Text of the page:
González plan for housing favors wealth tax, rejects sweeps
City Council president and candidate for Seattle mayor Lorena González has unveiled her plan to address the city’s housing and homelessness crisis. She proposed new taxes on the wealthy, more flexible zoning, and an array of policies to prevent displacement.
At a press event Thursday, González said if elected mayor, there is one measure she will not employ related to homelessness: “sweeps,” or forcible removals of people living in encampments. Instead she would seek to create housing that draws people to come inside.
“It’s our responsibility to work with our human service providers and with our housing providers to create all of the different options we know people want to say ‘yes’ to,” she said, adding that she’d move to rapidly “assess encampments across all neighborhoods and quickly work with city staff and our community service providers to identity people we can immediately help inside.”
To fund that additional housing, González said she’d seek new taxes on the wealthy.
“We are looking at a sizeable new investment to really truly create the housing that we need that is deeply affordable," she said.
González is also exploring a few potential sources.
“We passed the Jumpstart Seattle payroll tax on city’s largest corporations. I think we have an opportunity to build on the state’s capital gains tax assuming it continues to stay on the books,” she said. “And I think there’s an opportunity to revisit the wealth tax that we passed a few years ago but also create tax credits for working-class families to make sure it truly is progressive.”
González said she’d also offer renter protections, more affordable childcare and a universal basic income program in order to prevent people from getting priced out of Seattle. She also said she’d seek to improve pay and conditions for caseworkers who provide outreach, to stem the high turnover rates.
Arianna Loreano spoke in support of González’ plan. Loreano said she is disabled and became homeless in Seattle. She’s now housed but paying 60% of her income in rent.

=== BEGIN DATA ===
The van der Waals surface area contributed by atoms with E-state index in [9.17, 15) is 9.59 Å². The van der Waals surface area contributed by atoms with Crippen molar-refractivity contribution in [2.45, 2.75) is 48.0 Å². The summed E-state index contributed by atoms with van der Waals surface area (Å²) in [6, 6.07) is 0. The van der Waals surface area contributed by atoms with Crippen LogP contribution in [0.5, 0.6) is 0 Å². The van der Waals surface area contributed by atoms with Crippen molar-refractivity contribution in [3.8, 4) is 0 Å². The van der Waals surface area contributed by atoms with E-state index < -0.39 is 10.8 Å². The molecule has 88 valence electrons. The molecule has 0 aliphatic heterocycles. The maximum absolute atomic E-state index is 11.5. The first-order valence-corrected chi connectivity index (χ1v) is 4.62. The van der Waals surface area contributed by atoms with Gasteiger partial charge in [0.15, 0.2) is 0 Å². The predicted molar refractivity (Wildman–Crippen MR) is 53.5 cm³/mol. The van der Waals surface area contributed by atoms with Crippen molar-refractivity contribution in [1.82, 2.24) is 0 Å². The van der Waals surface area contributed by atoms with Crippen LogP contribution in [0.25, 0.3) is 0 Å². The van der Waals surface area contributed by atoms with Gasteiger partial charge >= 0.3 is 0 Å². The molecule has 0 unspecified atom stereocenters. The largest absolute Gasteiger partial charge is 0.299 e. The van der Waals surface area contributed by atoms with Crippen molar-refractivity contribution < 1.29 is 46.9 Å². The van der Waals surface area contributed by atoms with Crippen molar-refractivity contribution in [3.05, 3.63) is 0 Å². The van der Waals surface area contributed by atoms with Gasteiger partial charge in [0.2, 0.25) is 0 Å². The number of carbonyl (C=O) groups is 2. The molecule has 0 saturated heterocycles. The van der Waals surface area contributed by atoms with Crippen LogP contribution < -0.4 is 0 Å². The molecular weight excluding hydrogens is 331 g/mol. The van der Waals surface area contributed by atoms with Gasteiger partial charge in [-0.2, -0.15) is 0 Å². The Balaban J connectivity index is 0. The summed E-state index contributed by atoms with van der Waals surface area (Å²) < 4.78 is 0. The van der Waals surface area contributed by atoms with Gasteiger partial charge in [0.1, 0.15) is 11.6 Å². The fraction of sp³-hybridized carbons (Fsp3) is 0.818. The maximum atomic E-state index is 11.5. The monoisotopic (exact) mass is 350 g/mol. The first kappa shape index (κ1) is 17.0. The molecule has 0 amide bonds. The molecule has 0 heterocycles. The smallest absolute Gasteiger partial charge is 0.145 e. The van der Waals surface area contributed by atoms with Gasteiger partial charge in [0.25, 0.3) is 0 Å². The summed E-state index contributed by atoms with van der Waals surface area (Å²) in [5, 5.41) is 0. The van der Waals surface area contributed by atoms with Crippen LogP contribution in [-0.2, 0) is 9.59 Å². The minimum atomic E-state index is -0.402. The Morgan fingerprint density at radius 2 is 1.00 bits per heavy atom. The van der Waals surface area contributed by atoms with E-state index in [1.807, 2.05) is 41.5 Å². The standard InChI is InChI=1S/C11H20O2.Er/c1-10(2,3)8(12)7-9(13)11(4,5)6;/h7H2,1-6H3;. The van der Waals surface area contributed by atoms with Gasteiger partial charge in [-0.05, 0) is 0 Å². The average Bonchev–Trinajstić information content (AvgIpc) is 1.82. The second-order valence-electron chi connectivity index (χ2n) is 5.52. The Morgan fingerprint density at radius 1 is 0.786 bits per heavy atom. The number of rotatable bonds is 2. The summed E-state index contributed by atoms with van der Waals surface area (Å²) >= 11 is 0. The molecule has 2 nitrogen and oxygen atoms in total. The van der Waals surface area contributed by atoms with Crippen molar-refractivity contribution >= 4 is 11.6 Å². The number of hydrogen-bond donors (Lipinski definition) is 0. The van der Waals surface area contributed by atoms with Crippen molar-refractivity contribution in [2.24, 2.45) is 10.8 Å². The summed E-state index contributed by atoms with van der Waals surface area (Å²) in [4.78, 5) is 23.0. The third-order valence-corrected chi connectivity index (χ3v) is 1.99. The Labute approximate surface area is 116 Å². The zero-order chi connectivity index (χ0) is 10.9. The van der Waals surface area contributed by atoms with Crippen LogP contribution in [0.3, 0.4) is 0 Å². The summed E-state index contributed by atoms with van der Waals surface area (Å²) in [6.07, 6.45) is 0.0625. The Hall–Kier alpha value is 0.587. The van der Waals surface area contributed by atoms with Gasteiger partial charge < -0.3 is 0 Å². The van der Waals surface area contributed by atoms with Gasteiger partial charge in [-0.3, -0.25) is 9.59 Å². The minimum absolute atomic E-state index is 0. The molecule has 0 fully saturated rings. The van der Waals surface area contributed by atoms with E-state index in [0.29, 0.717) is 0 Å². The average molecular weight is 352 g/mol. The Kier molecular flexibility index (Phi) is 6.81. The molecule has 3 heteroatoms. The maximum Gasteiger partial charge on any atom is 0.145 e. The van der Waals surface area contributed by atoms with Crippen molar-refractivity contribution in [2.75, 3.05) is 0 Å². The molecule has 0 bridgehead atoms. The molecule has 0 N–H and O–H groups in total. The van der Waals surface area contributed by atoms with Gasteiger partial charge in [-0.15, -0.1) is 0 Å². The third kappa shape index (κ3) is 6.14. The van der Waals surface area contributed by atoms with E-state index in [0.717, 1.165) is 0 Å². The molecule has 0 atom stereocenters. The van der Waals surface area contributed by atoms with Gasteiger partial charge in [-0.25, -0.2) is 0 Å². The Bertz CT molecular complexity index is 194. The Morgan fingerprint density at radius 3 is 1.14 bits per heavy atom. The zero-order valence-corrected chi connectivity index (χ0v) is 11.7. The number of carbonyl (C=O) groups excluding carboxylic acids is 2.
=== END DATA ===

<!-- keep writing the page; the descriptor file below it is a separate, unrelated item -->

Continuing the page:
“Without shelter and safety, people like myself cannot recover from the suffering of being without a home,” Loreano said.
Coté Soerens, the co-owner of Resistencia Coffee in Seattle’s South Park neighborhood, also spoke Thursday and said she likes that González’s plan to address homelessness is so comprehensive.
“We can’t keep looking for solutions that will just make it more comfortable for us, by just sweeping everything out of our sight, knowing that our neighbors are struggling,” Soerens said.
Another facet of González’s proposal would be to revamp single-family zoning in the city’s next comprehensive plan in 2024.
“We should make sure more homes of all shapes and sizes are available for our neighbors. We need to re-legalize housing like duplexes, triplexes and other lower-cost homes across Seattle,” she said.
Doug Trumm is the executive director of The Urbanist, a publication that advocates on issues such as density and transit. He said González’s position on zoning earned their endorsement.
“Such a policy would help in a lot of ways,” he said. “One of the immediate ways would be that our affordable housing providers would have more places where they could actually build housing.”
González’s opponent, former Councilmember Bruce Harrell, also described his homelessness plan earlier this month. If elected, Harrell pledges to build 2,000 new units of supportive housing in his first year while moving to clear encampments from public spaces.
González counters that sweeps are not a remedy, and she called his pledge to build that many units “wishful thinking.” She said in 2020, Seattle built the most new units ever, at 600.
In a statement, Harrell accused González of making “vague promises of new revenue.” He called the 2,000 units “ambitious, but needed goals” and said he wants to make “parks and sidewalks safe and welcoming for all the people of Seattle."
Harrell's full statement:
"Since day one of this campaign, I have made clear that I will bring needed leadership – and accountability – to this crisis, including ambitious but needed goals for 2,000 units of supportive housing, expanded emergency rental assistance to prevent homelessness, and resources to clean and restore parks and open spaces. The status quo approach offered today isn't working – people are suffering for lack of action in City Hall. Soundbites and vague promises of new revenue will not help people get housing and support right now, and will not make parks and sidewalks safe and welcoming for all the people of Seattle."'
The City Council is expected to vote on some of the renter protections González supports on Monday: proposals to require six months’ notice of rent increases, and for landlords to pay moving costs if a tenant vacates the rental due to a rate increase.